A vacation at an alpine ski resort, even just a three-day one, is not something I ever thought we'd do. But friends we haven't seen in ages were going (with boys near Mr. Pants's age), the website was persuasive, and it was only a four hour drive.
We didn't even use the free childcare(!) provided every morning and evening, but we were grateful for the kid-friendly options (and adult-friendly buffet) and cloth bibs provided at every meal, the bowls of fruit available for between-meal snacking, the wipes and shampoo and lotion and bathrobes for every family member stocked in the room, the multiple play rooms full of books and games and legos (which Mr. Pants could use on his own, though he scared himself once at the end being there alone and not being able to figure out the stiff door handle to let himself out), the quiet time observed for afternoon naps, the beautiful heated pool with a slide and a baby pool (Shmoogie was entranced with the full-sized Heidi statue pouring a watering can), and the general friendly understanding from the staff and other guests. Also, the arrangement of the room; we had the smallest one, but there was still plenty of space and the bunkbeds were in their own alcove with a light-blocking curtain!
I can't think of any other hotel I've ever been to where it actually felt easier to deal with the two kids by myself while Mr. Right was sick in bed (he's better now, yes, thank you) than it would have been at home.
I didn't have to cook or do dishes or clean anything. We just had to show up in the dining room during meal hours and if I looked like I was struggling to carry everything back to our table, a waiter would swoop in and grab it for me.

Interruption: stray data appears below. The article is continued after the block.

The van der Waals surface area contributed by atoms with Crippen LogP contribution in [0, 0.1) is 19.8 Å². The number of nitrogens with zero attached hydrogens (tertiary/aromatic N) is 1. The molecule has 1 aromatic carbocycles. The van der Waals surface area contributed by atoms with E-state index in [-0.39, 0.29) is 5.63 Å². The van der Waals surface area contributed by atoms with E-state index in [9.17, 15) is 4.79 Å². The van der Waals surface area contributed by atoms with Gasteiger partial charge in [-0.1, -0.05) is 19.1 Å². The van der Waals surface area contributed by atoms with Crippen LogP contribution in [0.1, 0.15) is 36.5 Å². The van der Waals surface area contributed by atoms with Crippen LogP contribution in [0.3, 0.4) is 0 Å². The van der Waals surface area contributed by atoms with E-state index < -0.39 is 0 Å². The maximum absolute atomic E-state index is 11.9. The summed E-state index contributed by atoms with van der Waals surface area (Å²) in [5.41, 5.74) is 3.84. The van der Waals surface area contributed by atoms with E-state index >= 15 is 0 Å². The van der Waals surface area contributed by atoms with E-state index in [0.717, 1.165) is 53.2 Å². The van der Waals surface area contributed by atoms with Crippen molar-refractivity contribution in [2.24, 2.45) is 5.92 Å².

I could leave Mr. Pants in the room for down time with a video (his choice, I offered to let him come with us) and go spend a really delightful hour in the pool with Shmoogie, who almost never gets that kind of extended attention from me and who loved it (after we recovered from my stupid idea of putting her straight into the baby floaty thing instead of holding her - freaked her out).
We could bundle up and walk right out the door and grab a sled and whoosh down the hill to a playground (both Mr. Pants and Shmoogie seemed to enjoy a sled run with me, but had no interest in repeating it; sigh - it was a nice idea). Mr. Right rallied himself enough to sit huddled on the bench and supervise a VERY pissed off Shmoogie - she couldn't figure out how to walk in her boots so she just stood there scowling at the world - before it was her turn.
We could, after Mr. Right's fever finally broke (though he still wasn't feeling well at all), join in the starlit walk to fondue dinner at the Zirbenhütte, with the kids riding on sleds pulled by parents and the majestic rocky peaks just visible above us, dressed in snow. There was even a shooting star.
If I had pictures of any of that, it would have been it's own post but, perhaps understandably, we didn't take many pictures on this trip. Except of Shmoogie in her bathrobe. I took a lot of pictures of Shmoogie in her bathrobe.
All of this had me wondering why I've never heard of children's hotels at home (though it is quite possible there are some, I've run out of time to check - must prepare for party!) and it occurred to me that maybe having kids in Europe doesn't make you as poor as having kids in the US. And it turns out, if child poverty rates are any indication, that's absolutely true. (See page 4 of this 2000 UN report. And slightly more recent data from 2005, I found the chart on page 11 of that one particularly interesting.)